So Suess me
Bob Dylan sings Suess. A slightly surreal singing sensation. Ok, enough with the alliteration already. I found this artifact on the Rocketboom site (which I liked, but find the novelty is wearing off...it can be a little too self conscious and errs on the cheesy side).
I like Bob Dylan. I didn't always like Bob Dylan. But he kind of grows on you. The video by Martin Scorcese No Direction Home was the turning point. (Apparently Scorcese never met Dylan - spot of trivia there for you).
In one of those convergent moments I also read a terrific article in the New Yorker about Dylan. Interesting quote:
The discrepancy between Dylan the interview subject and Dylan the musician is not an artifact of celebrity. It seems to have been part of the deal from the start. On most subjects that normal people talk about, Dylan seems either not to have views or to have views indistinguishable from everyone else.
The Suess site is kid of cool in a pointless (or point unknown) way. If you're a fan the music is obscure cool and corroborates another interesting point that signs off the article:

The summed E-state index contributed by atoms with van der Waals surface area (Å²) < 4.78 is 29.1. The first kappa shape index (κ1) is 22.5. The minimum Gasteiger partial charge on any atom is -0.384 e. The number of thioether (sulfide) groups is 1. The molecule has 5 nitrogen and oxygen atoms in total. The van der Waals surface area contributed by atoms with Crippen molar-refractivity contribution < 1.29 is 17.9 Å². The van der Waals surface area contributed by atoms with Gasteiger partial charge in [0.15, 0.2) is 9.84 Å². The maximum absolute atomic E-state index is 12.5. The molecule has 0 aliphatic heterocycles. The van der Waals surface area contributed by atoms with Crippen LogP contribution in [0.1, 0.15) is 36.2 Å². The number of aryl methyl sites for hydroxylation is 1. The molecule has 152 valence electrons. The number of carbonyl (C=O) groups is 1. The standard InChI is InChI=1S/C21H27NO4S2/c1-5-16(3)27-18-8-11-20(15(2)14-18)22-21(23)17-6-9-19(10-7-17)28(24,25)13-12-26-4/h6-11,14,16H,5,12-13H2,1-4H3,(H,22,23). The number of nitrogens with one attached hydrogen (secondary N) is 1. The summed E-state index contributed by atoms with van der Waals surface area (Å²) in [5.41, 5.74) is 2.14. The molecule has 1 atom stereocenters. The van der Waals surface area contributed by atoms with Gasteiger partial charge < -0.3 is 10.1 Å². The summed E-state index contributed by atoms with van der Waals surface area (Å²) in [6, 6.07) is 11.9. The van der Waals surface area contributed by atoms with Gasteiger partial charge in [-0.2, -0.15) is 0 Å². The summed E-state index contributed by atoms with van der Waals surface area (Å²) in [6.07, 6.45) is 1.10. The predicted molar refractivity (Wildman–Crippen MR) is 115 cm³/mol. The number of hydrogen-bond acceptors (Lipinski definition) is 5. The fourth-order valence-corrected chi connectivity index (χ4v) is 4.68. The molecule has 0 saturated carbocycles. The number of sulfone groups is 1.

"90 percent of musicianship is phrasing, and the easiest way to appreciate Dylan's genius for phrasing is to listen to him, on bootlegs or on the late albums of traditional songs, perform songs that he didn't write-"Folsom Prison Blues", or "People get ready", or "Froggie went a courtin'".He gets it all. When my children were little, we used to have a cassette around the house of songs for kids by pop stars, n which Dylan did "This Old Man"("With a knick-knack paddywhack give the dog a bone). That performance had the weight of the world in it. I listened to it a hundred times and never got tired of it. You can refute Hegel, Yeats said, but not the Song of Sixpence."
...or "Green Eggs and Ham".